CHOICE membership

TomTom copycat scam

I received the below via email. The anecdote indicates a potential scam initiated via the TomTom website ( note that TomTom has confirmed that their technicians would not request extra funding). Has experienced a problem like this, where a scam is initiated from a valid source?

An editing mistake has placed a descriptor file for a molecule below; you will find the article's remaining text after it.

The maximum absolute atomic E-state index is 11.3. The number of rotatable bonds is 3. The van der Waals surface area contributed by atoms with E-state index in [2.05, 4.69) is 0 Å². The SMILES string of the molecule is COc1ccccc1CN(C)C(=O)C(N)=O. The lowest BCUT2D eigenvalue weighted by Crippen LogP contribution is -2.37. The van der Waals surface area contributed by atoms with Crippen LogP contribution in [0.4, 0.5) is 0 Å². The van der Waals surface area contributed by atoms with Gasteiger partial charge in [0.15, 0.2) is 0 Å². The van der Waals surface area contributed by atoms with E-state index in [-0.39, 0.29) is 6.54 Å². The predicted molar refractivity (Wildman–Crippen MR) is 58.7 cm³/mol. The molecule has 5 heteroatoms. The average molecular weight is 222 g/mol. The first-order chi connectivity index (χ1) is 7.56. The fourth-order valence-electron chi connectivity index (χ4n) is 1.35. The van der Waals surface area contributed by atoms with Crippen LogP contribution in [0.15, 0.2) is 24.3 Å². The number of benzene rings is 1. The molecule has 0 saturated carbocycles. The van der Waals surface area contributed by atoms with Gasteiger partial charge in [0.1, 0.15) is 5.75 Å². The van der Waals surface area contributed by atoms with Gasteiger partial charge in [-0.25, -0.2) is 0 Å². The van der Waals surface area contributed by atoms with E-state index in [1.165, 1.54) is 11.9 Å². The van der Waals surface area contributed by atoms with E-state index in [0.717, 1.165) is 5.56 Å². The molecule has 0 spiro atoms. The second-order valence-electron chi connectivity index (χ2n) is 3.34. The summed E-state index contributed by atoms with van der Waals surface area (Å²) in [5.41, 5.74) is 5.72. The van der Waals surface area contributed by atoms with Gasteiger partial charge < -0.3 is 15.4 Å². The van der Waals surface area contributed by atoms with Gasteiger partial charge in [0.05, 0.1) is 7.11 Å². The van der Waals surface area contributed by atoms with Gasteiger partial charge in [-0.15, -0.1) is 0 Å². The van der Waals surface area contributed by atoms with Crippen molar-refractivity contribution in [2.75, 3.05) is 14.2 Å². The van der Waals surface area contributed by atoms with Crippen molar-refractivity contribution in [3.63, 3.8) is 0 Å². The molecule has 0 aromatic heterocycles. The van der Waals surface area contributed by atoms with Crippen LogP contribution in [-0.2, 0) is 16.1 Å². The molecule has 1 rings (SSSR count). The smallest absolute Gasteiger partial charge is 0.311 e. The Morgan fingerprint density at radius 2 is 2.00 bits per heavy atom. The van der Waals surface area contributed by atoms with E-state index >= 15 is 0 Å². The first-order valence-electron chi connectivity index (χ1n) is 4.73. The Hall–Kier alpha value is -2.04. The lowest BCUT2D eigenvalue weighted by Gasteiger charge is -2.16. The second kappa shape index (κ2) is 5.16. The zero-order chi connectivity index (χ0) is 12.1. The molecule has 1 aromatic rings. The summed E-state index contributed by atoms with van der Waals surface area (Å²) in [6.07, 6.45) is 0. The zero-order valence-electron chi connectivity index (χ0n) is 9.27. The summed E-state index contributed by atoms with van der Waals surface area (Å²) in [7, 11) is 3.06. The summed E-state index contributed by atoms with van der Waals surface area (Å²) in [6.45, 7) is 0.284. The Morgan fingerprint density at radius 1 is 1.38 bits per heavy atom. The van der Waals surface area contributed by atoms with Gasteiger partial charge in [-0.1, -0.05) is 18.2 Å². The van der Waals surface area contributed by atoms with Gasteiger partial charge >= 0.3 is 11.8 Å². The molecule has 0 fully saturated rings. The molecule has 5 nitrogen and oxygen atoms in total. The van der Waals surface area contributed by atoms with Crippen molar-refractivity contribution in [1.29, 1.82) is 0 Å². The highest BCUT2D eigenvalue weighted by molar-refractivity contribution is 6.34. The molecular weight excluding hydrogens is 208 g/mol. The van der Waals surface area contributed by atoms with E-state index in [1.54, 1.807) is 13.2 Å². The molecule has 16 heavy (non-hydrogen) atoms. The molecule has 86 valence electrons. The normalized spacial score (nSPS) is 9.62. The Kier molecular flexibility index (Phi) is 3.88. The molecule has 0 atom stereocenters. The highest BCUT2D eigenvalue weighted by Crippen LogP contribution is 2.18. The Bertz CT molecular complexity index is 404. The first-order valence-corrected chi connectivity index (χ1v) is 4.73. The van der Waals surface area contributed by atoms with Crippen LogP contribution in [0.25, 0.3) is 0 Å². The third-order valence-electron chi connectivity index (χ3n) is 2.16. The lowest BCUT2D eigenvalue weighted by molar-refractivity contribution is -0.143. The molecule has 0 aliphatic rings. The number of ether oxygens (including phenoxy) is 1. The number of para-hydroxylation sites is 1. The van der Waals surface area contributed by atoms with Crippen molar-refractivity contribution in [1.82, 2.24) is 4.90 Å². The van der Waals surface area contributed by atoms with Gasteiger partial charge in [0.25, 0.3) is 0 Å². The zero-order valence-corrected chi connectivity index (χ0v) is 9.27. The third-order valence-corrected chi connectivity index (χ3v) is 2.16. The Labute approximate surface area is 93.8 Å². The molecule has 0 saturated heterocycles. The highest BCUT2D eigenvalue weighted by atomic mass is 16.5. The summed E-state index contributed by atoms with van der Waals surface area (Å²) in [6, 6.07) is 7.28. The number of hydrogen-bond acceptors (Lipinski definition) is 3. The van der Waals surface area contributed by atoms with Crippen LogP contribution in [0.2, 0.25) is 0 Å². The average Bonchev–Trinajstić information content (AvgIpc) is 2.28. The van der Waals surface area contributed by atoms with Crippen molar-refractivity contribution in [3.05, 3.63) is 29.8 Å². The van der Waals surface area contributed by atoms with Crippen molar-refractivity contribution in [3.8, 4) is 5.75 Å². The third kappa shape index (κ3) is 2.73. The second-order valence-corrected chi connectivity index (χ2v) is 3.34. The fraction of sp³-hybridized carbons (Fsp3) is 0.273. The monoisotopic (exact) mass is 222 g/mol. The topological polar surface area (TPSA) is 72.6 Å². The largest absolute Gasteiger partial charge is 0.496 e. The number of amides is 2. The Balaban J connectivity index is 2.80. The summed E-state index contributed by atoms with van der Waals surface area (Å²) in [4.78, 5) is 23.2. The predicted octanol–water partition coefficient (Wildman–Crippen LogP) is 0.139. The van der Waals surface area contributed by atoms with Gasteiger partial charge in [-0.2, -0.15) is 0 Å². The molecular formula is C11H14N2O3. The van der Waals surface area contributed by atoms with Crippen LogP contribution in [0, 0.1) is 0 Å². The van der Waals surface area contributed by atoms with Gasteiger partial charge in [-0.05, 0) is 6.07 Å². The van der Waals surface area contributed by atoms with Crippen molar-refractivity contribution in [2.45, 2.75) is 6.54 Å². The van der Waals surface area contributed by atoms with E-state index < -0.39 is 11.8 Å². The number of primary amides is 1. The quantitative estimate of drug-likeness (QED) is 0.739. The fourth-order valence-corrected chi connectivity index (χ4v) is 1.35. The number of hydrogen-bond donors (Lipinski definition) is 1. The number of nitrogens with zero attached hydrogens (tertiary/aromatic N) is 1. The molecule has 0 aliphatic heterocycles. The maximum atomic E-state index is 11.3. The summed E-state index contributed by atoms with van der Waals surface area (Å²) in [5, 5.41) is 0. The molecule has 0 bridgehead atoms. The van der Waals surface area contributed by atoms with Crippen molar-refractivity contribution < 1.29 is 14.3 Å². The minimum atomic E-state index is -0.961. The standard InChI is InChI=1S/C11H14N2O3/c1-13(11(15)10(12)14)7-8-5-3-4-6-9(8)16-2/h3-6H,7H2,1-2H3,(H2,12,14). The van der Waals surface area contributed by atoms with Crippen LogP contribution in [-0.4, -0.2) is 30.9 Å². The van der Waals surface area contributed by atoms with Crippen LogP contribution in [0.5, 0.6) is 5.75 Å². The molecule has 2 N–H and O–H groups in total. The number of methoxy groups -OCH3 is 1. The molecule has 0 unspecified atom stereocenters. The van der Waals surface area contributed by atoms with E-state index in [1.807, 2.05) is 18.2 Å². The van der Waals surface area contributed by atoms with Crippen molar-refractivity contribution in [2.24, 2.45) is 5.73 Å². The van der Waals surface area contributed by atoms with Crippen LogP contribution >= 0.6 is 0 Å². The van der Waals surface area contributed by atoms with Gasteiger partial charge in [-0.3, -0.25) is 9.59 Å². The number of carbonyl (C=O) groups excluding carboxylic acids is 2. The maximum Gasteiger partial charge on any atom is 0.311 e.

Had an interesting experience the other day. I have used Tom Tom navigation devices for a number of years without any problems. My Tom Tom died a few weeks ago after quite a long time so I decided to replace it as we were heading North on a holiday. I purchased the unit at Harvey Norman and took it home and connected to the Internet to see if there were any updates for the maps. The update would not complete but the unit was working OK. I used the Tom Tom site to see what the problem was. The site has an “assistant” that you can ask questions of (in writing) and the assistant told me that I needed to have one of their technical experts look at the situation. The “technical expert” rang me and connected to my computer. He had a strong Indian accent which combined with the low quality telephone line made things difficult. What I saw flashing before my eyes was the content of my computer. The technician claimed that my computer had been hacked and there was evidence of at least 65 hacks. He then said it would cost me $89 to have my computer ‘cleaned up’.